Workplace health and safety usually means keeping a first aid kit in a visible place and having a fire extinguisher on a wall.
But St John Ambulance Queensland is urging more workplaces to have defibrillators in the fight to save lives, especially in the construction industry.
The building sector is recognised as one of the most dangerous industries for working Queenslanders with many health risks.
Australian Institute of Building National president Paul Heather said the high-risk nature of the building industry meant workplace health had to be at the forefront of employers’ minds.
“Currently, AEDs (defibrillators) are not compulsory on Australian worksites,” he said.
“It’s particularly alarming for the construction industry where workers risk their lives every day when navigating loose wires, operating machinery and generally working in environments that at times can be unpredictable.
“If the deployment of AEDs to all major construction projects were to save a single life it would be worth it.” PRIME Group director Andy Taylor said keeping people across multiple work sites in Cairns was of the utmost importance to him, especially in light of sudden cardiac arrest having little or no symptoms.
“If we can increase the survival rate just by having a defibrillator available in the event of an emergency, then we are happy to do our bit to achieve this,” he said.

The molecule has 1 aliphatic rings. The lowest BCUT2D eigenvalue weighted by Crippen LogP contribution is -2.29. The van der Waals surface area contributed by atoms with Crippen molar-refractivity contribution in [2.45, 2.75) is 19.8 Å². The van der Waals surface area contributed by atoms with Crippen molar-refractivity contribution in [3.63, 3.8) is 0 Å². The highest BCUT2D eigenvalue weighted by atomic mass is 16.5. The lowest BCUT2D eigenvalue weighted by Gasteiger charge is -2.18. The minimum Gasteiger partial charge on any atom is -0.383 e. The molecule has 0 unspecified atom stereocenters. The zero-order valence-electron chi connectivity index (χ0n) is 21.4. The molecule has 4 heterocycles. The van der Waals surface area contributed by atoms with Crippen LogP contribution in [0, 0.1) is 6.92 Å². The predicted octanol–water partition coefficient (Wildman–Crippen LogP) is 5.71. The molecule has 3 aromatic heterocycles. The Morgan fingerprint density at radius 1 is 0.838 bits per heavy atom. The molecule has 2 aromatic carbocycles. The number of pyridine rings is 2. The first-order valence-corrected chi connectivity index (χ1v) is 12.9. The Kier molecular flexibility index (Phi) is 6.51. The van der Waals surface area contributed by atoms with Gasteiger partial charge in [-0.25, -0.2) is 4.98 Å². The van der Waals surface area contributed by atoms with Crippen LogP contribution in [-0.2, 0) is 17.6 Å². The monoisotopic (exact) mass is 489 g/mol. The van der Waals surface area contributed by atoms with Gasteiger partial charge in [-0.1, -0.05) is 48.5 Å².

“We know a defibrillator (AED) is not compulsory, but it is a vital piece of emergency first aid equipment and the only definitive first aid treatment for cardiac arrest.
“I encourage the entire building and construction industry to place the welfare of employees above all else during National Safe Work Month and beyond.”
The case for defibrillators
DR ABC, an easy way to remember “danger, response, airways, breathing, CPR” is an acronym that anyone who has taken a first aid course is familiar with.
But not as many know that for improved cardiac arrest survival rates the acronym has to extend out to D for defibrillate.
Almost 15,000 Australians die unexpectedly from sudden cardiac arrest each year.
The heart illness usually has no symptoms or signs before it strikes, and when it does strike it can be deadly without the right emergency response.
A Galaxy Research survey found that only 25 per cent of workplaces have a defibrillator, and only a quarter of employees know how to use one.
The research also found:
• 81 per cent of Queenslanders surveyed believe that automatic external defibrillators should be made mandatory in the workplace
• 83 per cent of Queenslanders surveyed believe that automatic external defibrillators should be installed in construction sites